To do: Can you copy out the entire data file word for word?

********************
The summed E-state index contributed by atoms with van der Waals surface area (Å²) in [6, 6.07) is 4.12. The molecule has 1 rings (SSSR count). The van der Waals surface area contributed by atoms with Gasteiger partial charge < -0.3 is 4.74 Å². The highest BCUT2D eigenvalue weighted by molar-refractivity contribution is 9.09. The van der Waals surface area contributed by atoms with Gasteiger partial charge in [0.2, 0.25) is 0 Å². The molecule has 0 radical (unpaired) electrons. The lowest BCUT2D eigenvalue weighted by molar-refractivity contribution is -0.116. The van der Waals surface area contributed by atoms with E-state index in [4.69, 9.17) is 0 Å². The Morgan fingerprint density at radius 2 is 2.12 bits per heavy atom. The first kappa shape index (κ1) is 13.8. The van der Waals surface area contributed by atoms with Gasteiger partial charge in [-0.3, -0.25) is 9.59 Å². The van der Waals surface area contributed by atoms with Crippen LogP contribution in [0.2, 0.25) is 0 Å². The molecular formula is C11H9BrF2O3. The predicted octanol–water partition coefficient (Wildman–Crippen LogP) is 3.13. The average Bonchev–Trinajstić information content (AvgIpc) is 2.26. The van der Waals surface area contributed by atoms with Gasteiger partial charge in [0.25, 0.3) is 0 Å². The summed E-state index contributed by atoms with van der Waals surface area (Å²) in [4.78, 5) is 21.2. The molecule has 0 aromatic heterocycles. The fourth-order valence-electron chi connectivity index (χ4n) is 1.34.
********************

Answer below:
The summed E-state index contributed by atoms with van der Waals surface area (Å²) in [6, 6.07) is 4.12. The molecule has 1 rings (SSSR count). The van der Waals surface area contributed by atoms with Gasteiger partial charge < -0.3 is 4.74 Å². The highest BCUT2D eigenvalue weighted by molar-refractivity contribution is 9.09. The van der Waals surface area contributed by atoms with Gasteiger partial charge in [0.2, 0.25) is 0 Å². The molecule has 0 radical (unpaired) electrons. The lowest BCUT2D eigenvalue weighted by molar-refractivity contribution is -0.116. The van der Waals surface area contributed by atoms with E-state index in [4.69, 9.17) is 0 Å². The Morgan fingerprint density at radius 2 is 2.12 bits per heavy atom. The first kappa shape index (κ1) is 13.8. The van der Waals surface area contributed by atoms with Gasteiger partial charge in [-0.3, -0.25) is 9.59 Å². The van der Waals surface area contributed by atoms with Crippen LogP contribution in [0.2, 0.25) is 0 Å². The molecular formula is C11H9BrF2O3. The predicted octanol–water partition coefficient (Wildman–Crippen LogP) is 3.13. The average Bonchev–Trinajstić information content (AvgIpc) is 2.26. The van der Waals surface area contributed by atoms with Gasteiger partial charge in [0.25, 0.3) is 0 Å². The summed E-state index contributed by atoms with van der Waals surface area (Å²) in [4.78, 5) is 21.2. The molecule has 0 aromatic heterocycles. The fourth-order valence-electron chi connectivity index (χ4n) is 1.34.